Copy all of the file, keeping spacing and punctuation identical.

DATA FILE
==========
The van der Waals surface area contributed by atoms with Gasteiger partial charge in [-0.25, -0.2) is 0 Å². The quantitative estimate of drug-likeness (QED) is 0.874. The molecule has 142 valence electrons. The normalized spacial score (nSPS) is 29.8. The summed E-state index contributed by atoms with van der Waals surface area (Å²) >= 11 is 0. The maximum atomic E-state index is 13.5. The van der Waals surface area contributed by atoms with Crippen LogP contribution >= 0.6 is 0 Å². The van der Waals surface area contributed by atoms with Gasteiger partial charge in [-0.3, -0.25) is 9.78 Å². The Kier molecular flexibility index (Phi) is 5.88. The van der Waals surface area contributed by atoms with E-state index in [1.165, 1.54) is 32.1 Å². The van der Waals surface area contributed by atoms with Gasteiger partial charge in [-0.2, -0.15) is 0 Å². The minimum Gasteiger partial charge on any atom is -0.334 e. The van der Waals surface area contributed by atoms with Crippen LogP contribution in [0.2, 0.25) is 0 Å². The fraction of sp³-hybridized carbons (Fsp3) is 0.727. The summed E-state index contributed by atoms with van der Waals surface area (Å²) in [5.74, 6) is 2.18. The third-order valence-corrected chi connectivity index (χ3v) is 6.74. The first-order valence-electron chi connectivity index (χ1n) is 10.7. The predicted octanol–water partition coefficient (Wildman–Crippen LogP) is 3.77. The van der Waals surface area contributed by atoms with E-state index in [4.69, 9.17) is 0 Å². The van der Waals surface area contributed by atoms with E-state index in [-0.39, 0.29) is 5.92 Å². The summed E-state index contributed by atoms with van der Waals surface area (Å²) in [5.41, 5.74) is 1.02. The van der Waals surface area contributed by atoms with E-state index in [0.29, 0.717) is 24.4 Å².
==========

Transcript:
The van der Waals surface area contributed by atoms with Gasteiger partial charge in [-0.25, -0.2) is 0 Å². The quantitative estimate of drug-likeness (QED) is 0.874. The molecule has 142 valence electrons. The normalized spacial score (nSPS) is 29.8. The summed E-state index contributed by atoms with van der Waals surface area (Å²) >= 11 is 0. The maximum atomic E-state index is 13.5. The van der Waals surface area contributed by atoms with Crippen LogP contribution >= 0.6 is 0 Å². The van der Waals surface area contributed by atoms with Gasteiger partial charge in [-0.3, -0.25) is 9.78 Å². The Kier molecular flexibility index (Phi) is 5.88. The van der Waals surface area contributed by atoms with E-state index in [1.165, 1.54) is 32.1 Å². The van der Waals surface area contributed by atoms with Gasteiger partial charge in [-0.2, -0.15) is 0 Å². The minimum Gasteiger partial charge on any atom is -0.334 e. The van der Waals surface area contributed by atoms with Crippen LogP contribution in [0.2, 0.25) is 0 Å². The fraction of sp³-hybridized carbons (Fsp3) is 0.727. The summed E-state index contributed by atoms with van der Waals surface area (Å²) in [5.74, 6) is 2.18. The third-order valence-corrected chi connectivity index (χ3v) is 6.74. The first-order valence-electron chi connectivity index (χ1n) is 10.7. The predicted octanol–water partition coefficient (Wildman–Crippen LogP) is 3.77. The van der Waals surface area contributed by atoms with E-state index in [4.69, 9.17) is 0 Å². The van der Waals surface area contributed by atoms with E-state index in [-0.39, 0.29) is 5.92 Å². The summed E-state index contributed by atoms with van der Waals surface area (Å²) in [5.41, 5.74) is 1.02. The van der Waals surface area contributed by atoms with E-state index in [0.29, 0.717) is 24.4 Å².